Harry Potter exhibition blends wizardry with history

LONDON (Reuters) – A new exhibition celebrating the 20th anniversary of the first Harry Potter book’s publication is offering ‘muggles’ with an interest in magic the chance to view rare memorabilia, combined with historic artifacts referenced in the popular series.

“Harry Potter: A History of Magic,” held in the British Library in London, features Potter memorabilia including author J.K. Rowling’s first annotated sketch of Hogwarts school, as well as her handwritten list of its teachers and subjects.

As well as the items associated with Rowling and the book series, the exhibition also features historic artifacts from the library’s collection, including alchemists’ scrolls from the 1500s and Chinese oracle bones from the 12th century.

“Our exhibition explores the history, mythology and folklore behind the Harry Potter stories,” Julian Harrison, the exhibition’s lead curator, told Reuters.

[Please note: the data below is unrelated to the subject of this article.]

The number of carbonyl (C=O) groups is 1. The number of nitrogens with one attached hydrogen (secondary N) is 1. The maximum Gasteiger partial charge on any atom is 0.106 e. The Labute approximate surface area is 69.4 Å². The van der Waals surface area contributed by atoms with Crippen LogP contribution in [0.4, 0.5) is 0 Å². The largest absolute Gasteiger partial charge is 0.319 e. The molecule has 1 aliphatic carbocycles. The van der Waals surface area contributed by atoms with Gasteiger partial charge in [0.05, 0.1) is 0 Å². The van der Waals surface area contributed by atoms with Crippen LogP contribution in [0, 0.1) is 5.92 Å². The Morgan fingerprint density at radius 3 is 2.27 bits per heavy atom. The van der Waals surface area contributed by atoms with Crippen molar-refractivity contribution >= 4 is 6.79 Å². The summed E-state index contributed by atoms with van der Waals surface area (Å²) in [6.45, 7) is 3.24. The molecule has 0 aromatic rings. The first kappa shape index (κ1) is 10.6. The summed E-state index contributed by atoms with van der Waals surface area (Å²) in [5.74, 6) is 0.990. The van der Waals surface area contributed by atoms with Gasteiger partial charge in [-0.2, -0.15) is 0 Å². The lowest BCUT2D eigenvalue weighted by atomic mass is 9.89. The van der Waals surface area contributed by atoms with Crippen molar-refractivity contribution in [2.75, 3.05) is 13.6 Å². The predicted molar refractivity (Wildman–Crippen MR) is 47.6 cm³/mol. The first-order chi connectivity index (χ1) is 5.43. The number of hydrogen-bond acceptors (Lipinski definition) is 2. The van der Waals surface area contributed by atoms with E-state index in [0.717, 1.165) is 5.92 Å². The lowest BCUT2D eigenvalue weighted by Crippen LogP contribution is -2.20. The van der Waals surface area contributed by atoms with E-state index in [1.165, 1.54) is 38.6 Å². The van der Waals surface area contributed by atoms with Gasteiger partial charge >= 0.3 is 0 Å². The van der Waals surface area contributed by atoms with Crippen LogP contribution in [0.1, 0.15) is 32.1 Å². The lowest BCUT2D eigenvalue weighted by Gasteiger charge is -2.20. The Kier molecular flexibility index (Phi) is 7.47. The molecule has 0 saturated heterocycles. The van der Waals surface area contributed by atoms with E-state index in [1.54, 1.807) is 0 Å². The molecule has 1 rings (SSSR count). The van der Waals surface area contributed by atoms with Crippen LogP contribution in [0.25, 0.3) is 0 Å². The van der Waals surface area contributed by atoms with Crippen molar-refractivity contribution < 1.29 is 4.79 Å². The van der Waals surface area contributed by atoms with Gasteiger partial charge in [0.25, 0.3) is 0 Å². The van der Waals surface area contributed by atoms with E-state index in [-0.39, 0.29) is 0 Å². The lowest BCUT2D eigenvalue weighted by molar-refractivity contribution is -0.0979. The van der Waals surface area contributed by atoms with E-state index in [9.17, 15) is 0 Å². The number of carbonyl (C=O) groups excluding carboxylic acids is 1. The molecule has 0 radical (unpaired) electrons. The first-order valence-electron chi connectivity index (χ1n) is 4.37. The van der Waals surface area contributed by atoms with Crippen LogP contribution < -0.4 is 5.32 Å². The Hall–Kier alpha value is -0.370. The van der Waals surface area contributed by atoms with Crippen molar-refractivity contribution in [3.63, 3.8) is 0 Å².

“We investigate broomsticks and cauldrons and unicorns and dragons. We’ve organized the exhibition around some of the subjects that students would study at Hogwarts School of Witchcraft and Wizardry, from potions to charms to astronomy and divination.”

A gallery assistant poses for photographs during the press preview of the exhibition “Harry Potter: A History of Magic” at the British Library in London, Britain, October 18, 2017. REUTERS/Mary Turner

The seven Harry Potter books have been translated into 68 languages and have sold more than 400 million copies worldwide, Rowling’s publishers say.

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The final book in the series was published in 2007, but the series spawned a series of hit films, a U.S. theme park and a hit stage play that have kept the franchise in the public eye.

Rowling herself appears to have enjoyed the blend of her fictional world with the library’s collection.

“Encountering objects for real that have in some shape or form figured in my books has been quite wonderful,” she said in a statement.

The exhibition runs from October 20 until February 28 2018.

Writing by Mark Hanrahan in London

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Reuters: Arts